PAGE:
Clinard chronicles corporate abuse with an impressive list of examples. He identfies actions that would curb corporate abuse. Library Journal
In recent years, the media have been full of stories about ethical decline. Illegal dealings have been uncovered in the banking and savings and loan industries as well as the highest levels of Congress and government administration. Even television evangelism has been seriously tarnished by scandal. Corporate Corruption is the first wide ranging book to turn the spotlight on the unethical and illegal behavior of America's giant corporations and their executives: the prestigious Fortune 500. While avoiding the undignified zealotry of tabloid muck-raking, this well-researched volume explores corporate abuse and examines the disparity between the facts of corporate misconduct and the glowing image that advertising and other media portray of these corporations.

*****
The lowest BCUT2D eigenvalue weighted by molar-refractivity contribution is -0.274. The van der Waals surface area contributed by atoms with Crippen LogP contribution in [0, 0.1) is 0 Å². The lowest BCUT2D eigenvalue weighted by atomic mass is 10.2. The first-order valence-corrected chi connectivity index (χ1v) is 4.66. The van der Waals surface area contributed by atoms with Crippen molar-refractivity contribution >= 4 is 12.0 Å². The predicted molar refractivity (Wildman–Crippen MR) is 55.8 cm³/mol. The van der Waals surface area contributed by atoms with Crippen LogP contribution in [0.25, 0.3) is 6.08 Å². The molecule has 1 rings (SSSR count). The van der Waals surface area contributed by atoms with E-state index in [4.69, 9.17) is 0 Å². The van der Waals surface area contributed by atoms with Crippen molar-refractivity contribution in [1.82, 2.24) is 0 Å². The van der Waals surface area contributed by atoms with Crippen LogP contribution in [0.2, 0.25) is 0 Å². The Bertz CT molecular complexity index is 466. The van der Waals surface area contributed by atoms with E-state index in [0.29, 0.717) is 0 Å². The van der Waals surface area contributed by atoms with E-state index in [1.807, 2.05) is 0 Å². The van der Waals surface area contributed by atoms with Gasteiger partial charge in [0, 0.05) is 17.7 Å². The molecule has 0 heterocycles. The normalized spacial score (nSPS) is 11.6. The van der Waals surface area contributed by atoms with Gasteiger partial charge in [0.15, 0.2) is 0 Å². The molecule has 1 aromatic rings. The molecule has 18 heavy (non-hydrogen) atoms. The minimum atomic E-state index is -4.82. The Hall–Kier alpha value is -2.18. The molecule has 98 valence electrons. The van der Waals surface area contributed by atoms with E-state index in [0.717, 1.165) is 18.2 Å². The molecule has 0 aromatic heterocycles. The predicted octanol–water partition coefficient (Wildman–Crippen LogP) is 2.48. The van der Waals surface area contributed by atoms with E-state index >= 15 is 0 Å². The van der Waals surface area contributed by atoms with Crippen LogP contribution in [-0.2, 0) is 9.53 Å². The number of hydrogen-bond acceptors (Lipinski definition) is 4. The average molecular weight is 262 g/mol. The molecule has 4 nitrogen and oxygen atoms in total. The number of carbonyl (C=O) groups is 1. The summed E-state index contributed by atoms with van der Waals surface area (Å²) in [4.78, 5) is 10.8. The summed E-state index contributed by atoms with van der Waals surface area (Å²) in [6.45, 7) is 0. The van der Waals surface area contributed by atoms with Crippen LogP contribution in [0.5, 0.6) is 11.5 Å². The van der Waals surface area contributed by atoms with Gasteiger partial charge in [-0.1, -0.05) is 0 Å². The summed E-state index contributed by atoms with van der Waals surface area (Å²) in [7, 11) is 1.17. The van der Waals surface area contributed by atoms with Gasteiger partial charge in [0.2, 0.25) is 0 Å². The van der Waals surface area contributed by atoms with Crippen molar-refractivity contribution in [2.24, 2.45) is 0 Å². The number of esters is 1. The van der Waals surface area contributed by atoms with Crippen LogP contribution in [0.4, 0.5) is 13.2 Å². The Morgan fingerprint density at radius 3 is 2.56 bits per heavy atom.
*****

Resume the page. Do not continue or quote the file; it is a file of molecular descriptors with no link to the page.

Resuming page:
Marshall Clinard identifies the auto, oil, pharmaceutical, and defense industries as the major offenders. He devotes a chapter to each of these areas in addition to chapters on corporate violence, corporate bribery, and a final discussion of how to correct these widespread abuses. Although their massive productive capacities and innovative powers have contributed immeasurably to the high standard of living that many Americans enjoy, far too often corporations have abused the public trust, the people who use their products, their own employees and stockholders, the environment, and even the Third World that they profess to help. From illegally disposing of hazardous waste to defiance of health and safety standards to price-fixing, corporate violations cost hundreds of millions of dollars and thousands of lives. The magnitude of their offenses becomes clear when one considers that a single corporate offense may run into millions of dollars in losses, while the average cost of a burglary is $600 and the average larceny $400. In some cases, the cost of a single case of corporate misconduct may exceed a billion dollars. Having published three earlier books on corporate misbehavior and having received two grants from the U.S. Department of Justice to make specific corporate studies, Clinard is well-qualified to bring insight, experience, and unblinking scrutiny to what he describes as a story that must be told. Corporate Corruption is a must for anyone concerned about the widespread breakdown of ethics in contemporary society and the role played by large corporations when they abuse their power. It is also of interest to persons involved in business management, complex organizations, criminology, general ethics, and, in fact, to any responsible customer.